Four Greenpeace protesters, who scaled an oil rig off the coast of Greenland and stopped it drilling for 40 hours, have been deported back to their home countries. The activists, who were arrested on September 2, forced Edinburgh-based oil company Cairn Energy to cease all operations for two days.
However, freezing weather conditions required the climbers to end their occupation of the drilling rig and they were arrested and flown to Aasiaat in Greenland. Now the activists have been taken to the airport by the country’s police and put on flights back to their homelands of the USA, Poland and Germany.
The four men have been charged with trespassing after breaching the 500-metre exclusion zone around the rig. They were fined DKK 20,000 (USD 3,439) and had their climbing equipment confiscated.
Nordic climate change campaigner Jon Burgwald spoke to British newspaper the Scotsman from the Greenpeace ship, Esperanza, which is currently touring oil rigs to protest against deepwater drilling.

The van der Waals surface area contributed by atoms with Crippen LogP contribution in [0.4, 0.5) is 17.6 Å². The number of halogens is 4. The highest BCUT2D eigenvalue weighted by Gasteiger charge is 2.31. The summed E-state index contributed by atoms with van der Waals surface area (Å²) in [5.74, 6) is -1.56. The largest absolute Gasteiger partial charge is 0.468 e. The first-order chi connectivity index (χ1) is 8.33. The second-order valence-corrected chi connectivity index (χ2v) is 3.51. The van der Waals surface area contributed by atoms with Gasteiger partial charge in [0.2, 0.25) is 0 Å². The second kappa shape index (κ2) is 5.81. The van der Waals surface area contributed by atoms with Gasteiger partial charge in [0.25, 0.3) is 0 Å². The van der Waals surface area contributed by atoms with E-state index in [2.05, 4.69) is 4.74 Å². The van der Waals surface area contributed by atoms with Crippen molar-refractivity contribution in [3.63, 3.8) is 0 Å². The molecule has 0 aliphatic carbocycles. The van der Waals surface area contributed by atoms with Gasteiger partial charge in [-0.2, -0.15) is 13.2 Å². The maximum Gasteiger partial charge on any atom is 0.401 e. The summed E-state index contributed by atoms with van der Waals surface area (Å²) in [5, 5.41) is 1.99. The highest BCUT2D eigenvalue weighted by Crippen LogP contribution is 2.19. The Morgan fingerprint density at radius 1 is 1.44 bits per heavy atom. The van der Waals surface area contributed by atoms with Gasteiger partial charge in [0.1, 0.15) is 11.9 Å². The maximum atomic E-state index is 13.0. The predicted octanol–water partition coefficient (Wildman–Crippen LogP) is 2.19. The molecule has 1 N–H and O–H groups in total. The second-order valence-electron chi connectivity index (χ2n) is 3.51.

“Our climbers spent two days hanging from Cairn’s Stena Don drilling rig, just metres above the frigid Arctic waters in freezing conditions, but every minute they were up there was another minute Cairn Energy couldn’t drill. We want to stop them sparking an Arctic oil rush,” he said.
The Esperanza will now continue its ‘Go Beyond Oil’ tour but has reportedly left Greenland’s waters.
Greenpeace is backing a call by Germany to impose a moratorium on deepwater drilling in the North Sea. Environmental ministers from bordering countries will meet in Norway to discuss the matter next month.